Sat July 5, 2008
For some Cherokees, group offers way home
By Devona Walker
Lee Burgess, a Cherokee, was nicknamed "Whitey” as a child because of his fair skin.
At 19, he returned home from fighting in World War II and made a conscientious decision to live as a white man. He traveled the United States, doing construction work. He spent 35 years with a local tire company. He bought a home. He survived prostate cancer. He never married. He does not know other Cherokees.
"It was really my momma who said it. She said, ‘It's a white man's world. You're going to have to make a living now, so you're going to have to get out there in it,'” Burgess said. "White people had all the good jobs and all the privileges. And that's what I wanted and that's what I wanted to be. And that's what I became.”
From time to time, he has made the drive back up U.S. 62, taking his foot off the accelerator as he passes the sign that says he is now entering the Cherokee Nation, just east of Muskogee.
It was there that he fell in love with fishing and became acquainted with the tall rocks at Lake Tenkiller. He recalls the day he got his draft papers at age 17, and the next day, when his father went down to the draft board "raising hell.”
He returned home to Muskogee from war to find his mother in front of the same TV program she was watching the day he left. He remembers the quarrel he and his brother had so long ago, one that still troubles him some 10 years after his brother's death.
Still a Cherokee, but living outside the tribal nation
For Burgess, who is 80 and lives in Oklahoma City, the words "Cherokee Nation” mean both tribe and family. He has lived his life as an expatriate, outside its jurisdiction, but he votes absentee in every election. It is still his home.
"You know that old saying, you can never go home again. If I went back home again, I'd be like a stranger and I'd be treated like a white man,” Burgess said.
About six in 10 Cherokee tribal members live outside the Cherokee Nation jurisdictional area. The area encompasses all or part of 14 counties in northeast Oklahoma, inside which the Cherokee Nation is a sovereign tribal government.
At a recent meeting in Oklahoma City, tribal leaders offered an olive branch to expatriates living outside the area — the beginning of a Cherokee group in Oklahoma City and the promise of an Indian hospital in the city and college scholarships for Cherokee children who live outside the nation.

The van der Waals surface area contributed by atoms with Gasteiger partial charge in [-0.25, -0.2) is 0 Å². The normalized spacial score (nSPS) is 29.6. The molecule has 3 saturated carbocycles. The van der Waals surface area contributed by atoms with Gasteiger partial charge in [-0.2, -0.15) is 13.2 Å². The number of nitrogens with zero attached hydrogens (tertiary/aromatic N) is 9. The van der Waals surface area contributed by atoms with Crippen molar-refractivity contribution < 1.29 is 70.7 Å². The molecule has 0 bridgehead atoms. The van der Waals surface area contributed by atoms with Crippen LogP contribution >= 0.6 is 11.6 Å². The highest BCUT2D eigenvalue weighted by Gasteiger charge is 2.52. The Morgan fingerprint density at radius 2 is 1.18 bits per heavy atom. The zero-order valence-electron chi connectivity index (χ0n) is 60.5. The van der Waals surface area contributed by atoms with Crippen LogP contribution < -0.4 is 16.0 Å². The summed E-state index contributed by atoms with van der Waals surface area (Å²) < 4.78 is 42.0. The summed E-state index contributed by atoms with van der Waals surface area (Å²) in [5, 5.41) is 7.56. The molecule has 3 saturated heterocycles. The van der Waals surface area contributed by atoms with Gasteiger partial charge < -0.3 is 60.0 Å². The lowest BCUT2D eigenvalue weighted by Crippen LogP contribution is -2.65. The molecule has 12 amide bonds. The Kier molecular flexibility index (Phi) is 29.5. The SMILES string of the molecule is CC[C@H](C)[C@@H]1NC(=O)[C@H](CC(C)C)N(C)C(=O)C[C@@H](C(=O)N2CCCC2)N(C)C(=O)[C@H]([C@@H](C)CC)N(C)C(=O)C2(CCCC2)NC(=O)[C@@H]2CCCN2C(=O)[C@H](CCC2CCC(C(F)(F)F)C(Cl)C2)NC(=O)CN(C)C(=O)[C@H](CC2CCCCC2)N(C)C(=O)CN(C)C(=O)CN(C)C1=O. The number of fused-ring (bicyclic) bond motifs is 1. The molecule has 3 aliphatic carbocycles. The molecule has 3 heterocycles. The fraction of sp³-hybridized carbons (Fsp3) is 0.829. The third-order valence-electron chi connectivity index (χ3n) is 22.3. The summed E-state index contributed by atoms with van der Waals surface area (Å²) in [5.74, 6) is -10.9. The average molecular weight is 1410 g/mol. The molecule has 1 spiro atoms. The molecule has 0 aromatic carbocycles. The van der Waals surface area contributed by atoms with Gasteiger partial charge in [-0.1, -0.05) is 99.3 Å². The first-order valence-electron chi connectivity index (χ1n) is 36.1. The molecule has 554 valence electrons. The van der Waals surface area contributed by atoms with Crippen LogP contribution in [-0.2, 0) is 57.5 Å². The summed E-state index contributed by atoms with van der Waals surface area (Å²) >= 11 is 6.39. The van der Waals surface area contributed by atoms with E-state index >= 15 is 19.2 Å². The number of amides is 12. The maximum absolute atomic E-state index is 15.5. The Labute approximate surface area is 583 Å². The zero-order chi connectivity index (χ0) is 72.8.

In return, the tribe hopes to bolster its voting bloc, becoming a more persuasive voice in state and perhaps national politics.
"Reconnecting expatriate communities is a fundamental part of building community. We bind ourselves together as a community, and not just in the Cherokee Nation proper,” Cherokee Principal Chief Chad Smith said. "What we encourage is that expatriate community members reconnect with their tribe, and their family. For us to survive as a people, we have to have a sound community foundation. It helps the nation, and it helps the people.”
Smith said Cherokees have survived numerous U.S. policies that have not respected American Indian sovereignty. At times, the U.S. has been supportive, Smith said, and at other times the federal government has sought to destroy the Cherokee Nation. And there have been other times, such as now, he said, when the government has left the tribe alone to thrive and survive.
Tribal unity, he emphasized, is important because times are bound to change.
A few months ago, Smith was invited to speak as part of the eighth annual Cherokee National Legislative Day at the state Capitol. But he was later denied the opportunity to speak during a committee hearing on the English-only bill. Mike Miller, Cherokee Nation spokesman, said the incident was symptomatic of the tenuous relationship between the nation and the country in which it lives. It illustrates the importance of uniting all Cherokees, he said.
J.R. Cook., another member of the tribe, works with youths. He, too, lives in Oklahoma City. Just as Burgess made a decision to live as a white man, Cook made a decision to re-acquaint himself with his tribal heritage.
"We're all pretty much in that same boat. Identity and figuring out ways of dealing with that,” Cook said. "It wasn't until right after college that I started to learn about my culture.”
Cook and Burgess were among more than 200 Cherokee expatriates called to an organizational meeting three weeks ago by the tribal government. Cook pointed to people in the room, some fair with blond hair, others dark-skinned.
"The majority of all Cherokees are going to be of mixed blood; we will be of all shades. So identity issues are always there,” Cook said.
For people like Burgess, reconnecting with the tribe could perhaps mean something more. He lives alone in a three-bedroom, two-bath ranch-style home on a cul de sac off N Council Road. His neighbor checks on him from time to time. He doesn't drive much anymore. And he doubts he will make it back to the Cherokee Nation's base area.
Sitting in his living room, Lee Burgess showed off a black-and-white photograph of a cousin who worked in the movies in the 1940s, a snake dancer named Buck Burgess.
"I'm awful proud of that Indian blood. I'm awful proud of their history,” he said. "They had it rough. The government drove them all across these United States.
(Many) of them died along the way. But they kept in there.”
For him, this group might be the closest he ever comes to going home again.